Helpful or harmful? An examination of viewers' responses to nonsuicidal self-injury videos on YouTube. Academic Article uri icon


  • To examine viewers' comment responses to nonsuicidal self-injury (NSSI) YouTube videos to determine the potential risks (e.g., NSSI continuation) and benefits (e.g., recovery-oriented social support) of the videos.Viewers' comments from the 100 most-viewed NSSI videos on YouTube were examined using two coding rubrics, one for the global nature of comments and one for recovery-oriented themes. Both rubrics were developed using an inductive (bottom-up) approach and had high coding inter-rater reliability (exceeding .80 in all cases). For the global nature of comments, 869 randomly selected comments were evaluated using the rubric, which included 8 coding categories and 22 subcategories. For the examination of recovery-oriented themes, self-disclosure comments (n = 377) were evaluated for nature of recovery statements.Results revealed that the most frequent comments were self-disclosure comments in which individuals shared their own NSSI experiences (38.39%), followed by feedback for the video uploader, including admiration of the video quality (21.95%) or message (17.01%), and admiration for the uploader (15.40%) or encouragement to the video uploader (11.15%). Evaluation of the common self-disclosure comments for recovery-oriented content revealed that the majority did not mention recovery at all (42.89%) and indicated that they were still self-injuring (34.00%). Positive recovery statements were uncommon.Results suggest that viewers' responses to videos may maintain the behavior (by sharing their own self-injury experiences) and rarely encourage or mention recovery. It is evident that sharing their own experience online is a strong motivator for viewers of NSSI YouTube videos.Copyright © 2012 Society for Adolescent Health and Medicine. Published by Elsevier Inc. All rights reserved.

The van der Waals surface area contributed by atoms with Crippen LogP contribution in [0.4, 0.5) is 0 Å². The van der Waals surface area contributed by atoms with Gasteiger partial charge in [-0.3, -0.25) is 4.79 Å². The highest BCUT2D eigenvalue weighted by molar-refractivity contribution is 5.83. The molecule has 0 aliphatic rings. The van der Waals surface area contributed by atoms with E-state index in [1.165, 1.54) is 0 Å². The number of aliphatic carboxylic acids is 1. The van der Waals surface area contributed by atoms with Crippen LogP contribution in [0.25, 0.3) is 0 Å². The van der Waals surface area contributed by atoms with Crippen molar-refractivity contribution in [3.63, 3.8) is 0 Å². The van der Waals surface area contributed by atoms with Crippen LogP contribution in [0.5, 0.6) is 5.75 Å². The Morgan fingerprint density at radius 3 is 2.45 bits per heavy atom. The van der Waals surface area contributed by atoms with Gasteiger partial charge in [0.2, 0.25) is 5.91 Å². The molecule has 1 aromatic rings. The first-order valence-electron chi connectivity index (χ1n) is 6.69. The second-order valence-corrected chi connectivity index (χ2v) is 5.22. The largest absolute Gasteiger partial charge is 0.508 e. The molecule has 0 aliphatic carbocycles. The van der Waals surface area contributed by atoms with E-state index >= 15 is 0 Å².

publication date

  • October 2012